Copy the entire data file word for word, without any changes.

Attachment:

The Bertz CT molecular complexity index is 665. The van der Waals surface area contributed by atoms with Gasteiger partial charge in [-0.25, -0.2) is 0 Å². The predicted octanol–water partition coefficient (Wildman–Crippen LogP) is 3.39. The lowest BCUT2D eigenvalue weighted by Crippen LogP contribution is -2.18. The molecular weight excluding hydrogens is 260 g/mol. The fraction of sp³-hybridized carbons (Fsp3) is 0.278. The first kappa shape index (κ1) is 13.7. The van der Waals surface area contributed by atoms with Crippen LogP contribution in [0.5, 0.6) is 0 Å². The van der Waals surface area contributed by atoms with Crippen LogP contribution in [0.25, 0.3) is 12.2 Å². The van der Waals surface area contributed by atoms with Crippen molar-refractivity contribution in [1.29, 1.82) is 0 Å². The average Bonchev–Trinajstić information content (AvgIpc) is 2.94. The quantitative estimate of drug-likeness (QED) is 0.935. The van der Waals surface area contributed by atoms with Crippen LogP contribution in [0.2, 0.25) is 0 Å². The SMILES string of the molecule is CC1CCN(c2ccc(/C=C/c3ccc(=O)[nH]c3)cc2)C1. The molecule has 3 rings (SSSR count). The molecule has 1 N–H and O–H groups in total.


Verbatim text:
The Bertz CT molecular complexity index is 665. The van der Waals surface area contributed by atoms with Gasteiger partial charge in [-0.25, -0.2) is 0 Å². The predicted octanol–water partition coefficient (Wildman–Crippen LogP) is 3.39. The lowest BCUT2D eigenvalue weighted by Crippen LogP contribution is -2.18. The molecular weight excluding hydrogens is 260 g/mol. The fraction of sp³-hybridized carbons (Fsp3) is 0.278. The first kappa shape index (κ1) is 13.7. The van der Waals surface area contributed by atoms with Crippen LogP contribution in [0.5, 0.6) is 0 Å². The van der Waals surface area contributed by atoms with Crippen LogP contribution in [0.25, 0.3) is 12.2 Å². The van der Waals surface area contributed by atoms with Crippen molar-refractivity contribution in [1.29, 1.82) is 0 Å². The average Bonchev–Trinajstić information content (AvgIpc) is 2.94. The quantitative estimate of drug-likeness (QED) is 0.935. The van der Waals surface area contributed by atoms with Crippen LogP contribution in [0.2, 0.25) is 0 Å². The SMILES string of the molecule is CC1CCN(c2ccc(/C=C/c3ccc(=O)[nH]c3)cc2)C1. The molecule has 3 rings (SSSR count). The molecule has 1 N–H and O–H groups in total.